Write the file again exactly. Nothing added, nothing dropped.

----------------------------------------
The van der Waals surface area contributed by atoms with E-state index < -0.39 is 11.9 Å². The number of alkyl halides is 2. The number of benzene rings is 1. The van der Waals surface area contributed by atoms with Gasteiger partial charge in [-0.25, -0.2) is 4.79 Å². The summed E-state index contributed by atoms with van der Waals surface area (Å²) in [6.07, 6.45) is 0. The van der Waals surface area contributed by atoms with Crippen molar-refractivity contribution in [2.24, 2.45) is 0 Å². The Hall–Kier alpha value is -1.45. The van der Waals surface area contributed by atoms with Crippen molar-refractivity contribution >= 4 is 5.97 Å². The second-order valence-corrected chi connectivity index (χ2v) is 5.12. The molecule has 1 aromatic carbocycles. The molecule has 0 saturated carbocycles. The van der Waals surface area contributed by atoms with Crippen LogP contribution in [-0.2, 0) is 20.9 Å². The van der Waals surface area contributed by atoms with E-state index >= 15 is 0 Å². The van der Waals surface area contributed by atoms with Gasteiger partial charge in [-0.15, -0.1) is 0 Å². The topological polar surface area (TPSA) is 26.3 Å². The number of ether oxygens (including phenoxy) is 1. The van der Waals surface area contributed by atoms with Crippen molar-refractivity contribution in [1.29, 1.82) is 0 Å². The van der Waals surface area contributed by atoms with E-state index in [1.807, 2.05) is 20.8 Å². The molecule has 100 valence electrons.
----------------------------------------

The van der Waals surface area contributed by atoms with E-state index < -0.39 is 11.9 Å². The number of alkyl halides is 2. The number of benzene rings is 1. The van der Waals surface area contributed by atoms with Gasteiger partial charge in [-0.25, -0.2) is 4.79 Å². The summed E-state index contributed by atoms with van der Waals surface area (Å²) in [6.07, 6.45) is 0. The van der Waals surface area contributed by atoms with Crippen molar-refractivity contribution in [2.24, 2.45) is 0 Å². The Hall–Kier alpha value is -1.45. The van der Waals surface area contributed by atoms with Crippen molar-refractivity contribution >= 4 is 5.97 Å². The second-order valence-corrected chi connectivity index (χ2v) is 5.12. The molecule has 1 aromatic carbocycles. The molecule has 0 saturated carbocycles. The van der Waals surface area contributed by atoms with Crippen LogP contribution in [-0.2, 0) is 20.9 Å². The van der Waals surface area contributed by atoms with E-state index >= 15 is 0 Å². The van der Waals surface area contributed by atoms with Gasteiger partial charge in [-0.15, -0.1) is 0 Å². The topological polar surface area (TPSA) is 26.3 Å². The number of ether oxygens (including phenoxy) is 1. The van der Waals surface area contributed by atoms with Crippen molar-refractivity contribution in [1.29, 1.82) is 0 Å². The van der Waals surface area contributed by atoms with E-state index in [1.807, 2.05) is 20.8 Å². The molecule has 100 valence electrons.